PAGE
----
Summer: An Open Letter to My Friends Who Have Recently Lost Weight
|The author doing what she likes doing best:|
Curled up in a shawl and reading.
Skopje, Macedonia, Lile Ordev's flat, March 2011
(I wrote this on June 8, 2011, mostly as a reminder to be kinder to myself – fat or thin.
“This Time Would be Different,” I told myself: I would keep the weight off.
Unfortunately, I regained most of it.
A reminder to take nothing for granted.
A reminder to celebrate life, no matter what, because the tomorrow we are given may not be the tomorrow we expected – or wanted.
In fact, tomorrow is not guaranteed.)
Be kind to your former self.
Love her, love him.
Don’t be so hard on that person who decided to take matters seriously and lose weight and gain a healthier body. Remember, it was that brave person who made an important decision to spend a significant amount of money and admit publicly that he or she needed help.
Do you remember that day so many months ago, how tentative you felt about going to Weight Watchers (or whatever program you selected) and how it all seemed so difficult and impossible?
Do you remember hiding in the back of the room, trying not to be noticed? Well, you came back the next week, and the next week, and the next week...
You have made it this far, and it was because of your strong fatter self that you are still here.
So instead of dissing him or her, you should look at that old photo of yourself and thank him or her for his/her bravery and strength.
Don’t focus so much about her big butt or his big belly; forget about the double chin, big waist, and the larger number on the scale; those are superficial things.
Instead, celebrate your improved health and physical strength.
Take that old photo and try to look past the fat and think about the good things that your former self offered.
Were you kind?
Did you have a sense of humor?
Did your family love you any less when you were fat?
Overall, were you happy with your life?
You offered those positive aspects back then, just as you offer them now. While your exterior has changed, your interior hasn’t changed a whole lot.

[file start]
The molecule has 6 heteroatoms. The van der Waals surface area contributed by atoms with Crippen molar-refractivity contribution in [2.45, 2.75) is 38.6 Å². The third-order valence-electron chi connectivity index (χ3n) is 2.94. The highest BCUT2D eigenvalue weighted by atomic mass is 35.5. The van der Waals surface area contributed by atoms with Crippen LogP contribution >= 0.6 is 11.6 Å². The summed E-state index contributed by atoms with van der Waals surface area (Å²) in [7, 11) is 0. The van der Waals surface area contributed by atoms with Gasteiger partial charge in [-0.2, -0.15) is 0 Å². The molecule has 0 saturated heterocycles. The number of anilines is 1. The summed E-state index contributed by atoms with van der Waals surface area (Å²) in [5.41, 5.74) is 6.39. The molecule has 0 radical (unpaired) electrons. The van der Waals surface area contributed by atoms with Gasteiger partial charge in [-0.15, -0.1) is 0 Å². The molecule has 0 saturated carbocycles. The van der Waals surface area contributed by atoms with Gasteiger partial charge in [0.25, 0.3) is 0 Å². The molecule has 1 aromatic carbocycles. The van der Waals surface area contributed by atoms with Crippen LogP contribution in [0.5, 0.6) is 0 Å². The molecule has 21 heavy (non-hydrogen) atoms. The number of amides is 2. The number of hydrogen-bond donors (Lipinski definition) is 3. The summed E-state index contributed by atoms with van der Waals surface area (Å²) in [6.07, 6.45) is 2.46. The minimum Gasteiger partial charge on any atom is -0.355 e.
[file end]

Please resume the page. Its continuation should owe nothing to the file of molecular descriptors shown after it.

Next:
Yes, you may have not been happy with your heavier body, which is why you took the important step of doing something about it.
Back in September 2010, I was happy with myself and my life; I had just returned to the States after a fantastic year abroad, where I walked just about every day. Although I was fat, I was fairly fit – had I not experienced a scary health warning, I might have been content to stay as I was.
Maybe your reasons are different from mine, and that’s cool; perhaps you found your own body repulsive or were having mobility issues. We all have our own motivations for seeking help.
However, I fear that if you scorn your fat photographs, you are dismissing an important part of yourself, the very best self who got you where you are today.
Besides, if you find yourself backsliding (and most of us do, if even just a little), you will find yourself closer to the “old” you, and wouldn’t it be nice if you loved that self, no matter what she or he weighs?
In the past, I would ridicule my own “before” photos by posting them on the refrigerator and poking fun of them; now I realize I was indulging in a form of self-hatred.
I won’t do that anymore.
If I post any “fat” photos on this blog or on my refrigerator, it will be in spirit of celebration, not as images of scorn.
Instead, I’ll take out any disdain on my plus-size clothes; unlike photographs, clothes do not represent who I am – I’m the kind of person who must be reminded to buy new threads when my old clothes become threadbare, even when I’m slim.
I’m more likely to shop in my closet rather than at the mall; after all, jeans from 2001 are basically the same as jeans from 2011 [and 2017].
No matter your weight, love yourself, and…